Chinese firms ascend global rankings as economy transitions

Xinhua | Updated: 2017-07-24 09:57

BEIJING — Chinese firms continue to ascend global rankings as their competitiveness grows with the country's transitioning economy.

The Fortune Global 500 list is seeing a China boom this year, the renowned magazine said on its website.

Chinese firms filled an unprecedented 115 places on the 2017 list released earlier this week, only 17 places less than the top performer, the United States. and marking the 14th-straight-year China has increased its presence on the list.

The Chinese companies making the list were mainly involved in the internet, retail, finance, energy and property sectors.

China's State Grid and oil giant Sinopec Corp. were second and third, with revenue reaching $315 billion and $268 billion, respectively, in 2016.

Telecom giant Huawei rose from the 129th position last year to 83rd this year, beating all global peers in its sector.

The performance of companies can well mirror changes in economic conditions. The Chinese economy's steady expansion in 2016 and the first half of this year are conducive to the rise of large firms, according to Liu Qiao, director of Guanghua School of Management with Peking University.

China reported faster-than-expected 6.9 percent GDP growth in the first half of the year, setting the country on course to comfortably meet its 2017 target of about 6.5 percent.

Chinese companies might outnumber their US counterparts in the Fortune Global 500 rankings within the next three to five years as the world's second largest economy continues to expand, Liu estimated.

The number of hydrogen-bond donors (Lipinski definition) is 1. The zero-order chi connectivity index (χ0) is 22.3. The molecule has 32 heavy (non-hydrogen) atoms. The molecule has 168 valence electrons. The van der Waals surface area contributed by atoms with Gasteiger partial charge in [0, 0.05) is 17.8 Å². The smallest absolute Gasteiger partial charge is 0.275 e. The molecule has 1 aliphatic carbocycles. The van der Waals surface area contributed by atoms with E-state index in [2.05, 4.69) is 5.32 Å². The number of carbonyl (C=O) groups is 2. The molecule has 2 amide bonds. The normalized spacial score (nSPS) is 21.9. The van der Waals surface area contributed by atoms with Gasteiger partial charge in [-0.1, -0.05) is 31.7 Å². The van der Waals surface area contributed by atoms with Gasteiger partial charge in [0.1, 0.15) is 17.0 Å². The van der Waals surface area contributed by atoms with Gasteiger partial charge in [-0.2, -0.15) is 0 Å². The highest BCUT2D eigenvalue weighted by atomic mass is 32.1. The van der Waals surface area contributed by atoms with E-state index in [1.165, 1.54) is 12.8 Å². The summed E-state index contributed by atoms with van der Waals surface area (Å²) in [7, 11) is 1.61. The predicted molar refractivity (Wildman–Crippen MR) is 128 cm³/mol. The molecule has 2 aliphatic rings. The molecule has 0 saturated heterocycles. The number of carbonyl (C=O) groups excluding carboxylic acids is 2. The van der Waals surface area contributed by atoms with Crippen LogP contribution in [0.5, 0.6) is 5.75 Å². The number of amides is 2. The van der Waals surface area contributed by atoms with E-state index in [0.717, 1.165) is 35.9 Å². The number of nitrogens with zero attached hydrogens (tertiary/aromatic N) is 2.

One bright spot is the rise of private companies. Ten Chinese firms hit the list for the first time, most of which are private companies, including Internet service giants Alibaba and Tencent.

These two Chinese internet giants, together with, share their places in the top six global Internet companies with their US counterparts.

This indicates that new growth engines are growing stronger in China, said Bai Ming, deputy director of the international market research institute of Chinese Academy of International Trade and Economic Cooperation.

Mergers and reorganizations also helped Chinese state-owned enterprises (SOEs) lift global competitiveness by optimizing allocation of industrial resources, Bai pointed out.

A total of 48 centrally-owned SOEs made it into the list, including reorganized companies China Baowu Steel Group Corporation and CRRC Corporation.

China Minmetals Corporation rose from the 323th position last year to 120th this year after implementing strategic reorganization with Metallurgical Corporation of China in late 2015.

China has been encouraging mergers and reorganizations among the state sector and plans to reduce the number of central SOEs to under 100 as part of the ongoing reforms to improve efficiency of the companies.

However, Chinese companies still have much room for improvement in terms of profit capabilities.

The average return on assets (ROA) for the 109 listed Chinese companies stood at 1.65 percent, far lower than that of their US counterparts, according to Liu.

China's labor market, industrial structure, consumption demands and domestic and overseas economic conditions will undergo profound changes in the future, Liu said.

"Entrepreneurship and innovation will continue to change China's corporate sector and it's time for China to nurture great companies, which prioritize value creation over revenue expansion," Liu added.

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